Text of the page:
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September 17, 2009

City Council Nominee Brad Lander Criticizes ESDC for Rubber-Stamping Atlantic Yards Changes

OK, big points to Brad Lander, who won the Democratic primary for the 39th District City Council seat on Tuesday, for the speed and forcefulness of his statement condemning today's ESDC rubber-stamping of the Atlantic Yards MGPP (though, like the ESDC's vote, this was surely prepared in advance). Here's his statement:

Brad Lander, the Democratic and Working Families Party nominee for City Council in Brooklyn’s 39th District (Park Slope, Cobble Hill, Carroll Gardens, Windsor Terrace, Borough Park, and Kensington) released the following statement:

“I am deeply disappointed that the Empire State Development Corporation voted today to approve significant changes to the Atlantic Yards project without sufficient review or adequate information, and despite new evidence from the Independent Budget Office that the project is a money-loser for the City of New York.

The Atlantic Yards project has long proceeded with inadequate process, and with too little regard for the significant negative impacts on the surrounding community. But today, I believe the process has reached a new low, as the ESDC board approved the project despite the lack of a clear site plan, a new cost-benefit analysis, or a Supplemental Environmental Impact Statement (SEIS).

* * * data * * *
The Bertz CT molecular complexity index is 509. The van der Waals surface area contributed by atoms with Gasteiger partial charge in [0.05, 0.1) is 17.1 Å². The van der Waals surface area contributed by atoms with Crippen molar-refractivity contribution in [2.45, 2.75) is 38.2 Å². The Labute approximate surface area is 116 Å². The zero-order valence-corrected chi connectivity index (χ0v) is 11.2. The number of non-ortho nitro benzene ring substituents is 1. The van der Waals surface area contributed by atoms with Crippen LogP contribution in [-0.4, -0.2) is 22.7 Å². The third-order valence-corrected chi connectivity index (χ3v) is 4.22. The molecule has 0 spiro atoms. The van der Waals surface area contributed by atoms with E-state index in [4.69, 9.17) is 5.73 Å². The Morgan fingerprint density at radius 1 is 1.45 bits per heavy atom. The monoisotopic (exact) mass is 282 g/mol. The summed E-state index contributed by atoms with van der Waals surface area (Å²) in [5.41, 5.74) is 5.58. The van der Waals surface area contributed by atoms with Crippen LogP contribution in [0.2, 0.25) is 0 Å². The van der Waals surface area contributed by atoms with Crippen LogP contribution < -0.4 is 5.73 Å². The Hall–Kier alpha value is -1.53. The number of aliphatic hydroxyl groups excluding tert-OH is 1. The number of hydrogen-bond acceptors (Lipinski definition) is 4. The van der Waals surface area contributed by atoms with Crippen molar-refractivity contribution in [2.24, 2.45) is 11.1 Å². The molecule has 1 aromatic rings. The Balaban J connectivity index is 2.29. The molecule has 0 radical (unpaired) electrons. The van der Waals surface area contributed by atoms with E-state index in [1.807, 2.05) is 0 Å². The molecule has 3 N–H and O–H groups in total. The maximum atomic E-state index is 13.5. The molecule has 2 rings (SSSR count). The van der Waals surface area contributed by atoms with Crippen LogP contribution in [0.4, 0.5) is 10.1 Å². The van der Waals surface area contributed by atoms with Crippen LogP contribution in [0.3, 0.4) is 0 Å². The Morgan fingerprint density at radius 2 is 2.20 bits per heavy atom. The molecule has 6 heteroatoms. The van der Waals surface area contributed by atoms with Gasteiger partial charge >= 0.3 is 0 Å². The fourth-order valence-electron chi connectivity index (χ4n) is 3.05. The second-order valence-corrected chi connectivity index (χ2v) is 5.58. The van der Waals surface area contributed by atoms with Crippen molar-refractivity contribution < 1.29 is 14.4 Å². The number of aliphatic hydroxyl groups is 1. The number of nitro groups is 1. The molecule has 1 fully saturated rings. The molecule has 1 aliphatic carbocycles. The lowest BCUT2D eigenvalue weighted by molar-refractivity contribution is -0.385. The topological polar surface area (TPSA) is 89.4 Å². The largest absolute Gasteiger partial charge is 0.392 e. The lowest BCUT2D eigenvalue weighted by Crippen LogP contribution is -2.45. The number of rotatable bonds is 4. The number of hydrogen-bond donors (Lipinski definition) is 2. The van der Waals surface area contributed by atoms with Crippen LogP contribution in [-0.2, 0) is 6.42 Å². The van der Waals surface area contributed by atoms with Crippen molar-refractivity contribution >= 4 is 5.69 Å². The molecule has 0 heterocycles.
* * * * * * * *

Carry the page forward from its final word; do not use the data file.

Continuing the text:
At a minimum, the proposal requires an SEIS because of the substantial changes that have been made to the plan. It is clear to me that the ten-year project benefits claimed by ESDC are highly speculative and virtually unattainable. Unfortunately, the ESDC refused to take this critical step, or to face up to the stark reality that the project’s economic structure is at best highly questionable.

I am particularly concerned about this in light of the recent report by the NYC Independent Budget Office that concluded that the City of New York will lose $40 million on this project over the next 30 years, and that it represents $180 million in opportunity cost loss for the City over that period. This is on top of the fact that the anticipated benefits of the project – in particular the affordable housing units – have become much more uncertain as a result of changes to the project.

It is my opinion that the Atlantic Yards project should be withdrawn. We should go back to the drawing board to develop the rail yards – with a genuinely public and participatory planning process that begins from public goals, at a scale and density that are suited to the infrastructure, and that proceeds through the city’s Uniform Land Use Review Procedure.

We need to get it right, and I am firmly convinced that we can. The yards represent an incredibly valuable opportunity to create affordable housing, good jobs and new businesses, new parkland, and new spaces of civic life. As the next councilmember for the 39th District, I'm ready to roll up my sleeves, work with City Hall, the City Council, and the community to meet these challenges. But first we must scrap the present plans for Atlantic Yards. I’m sorry the ESDC missed today’s opportunity to put us on the right track.”

Posted by eric at September 17, 2009 1:34 PM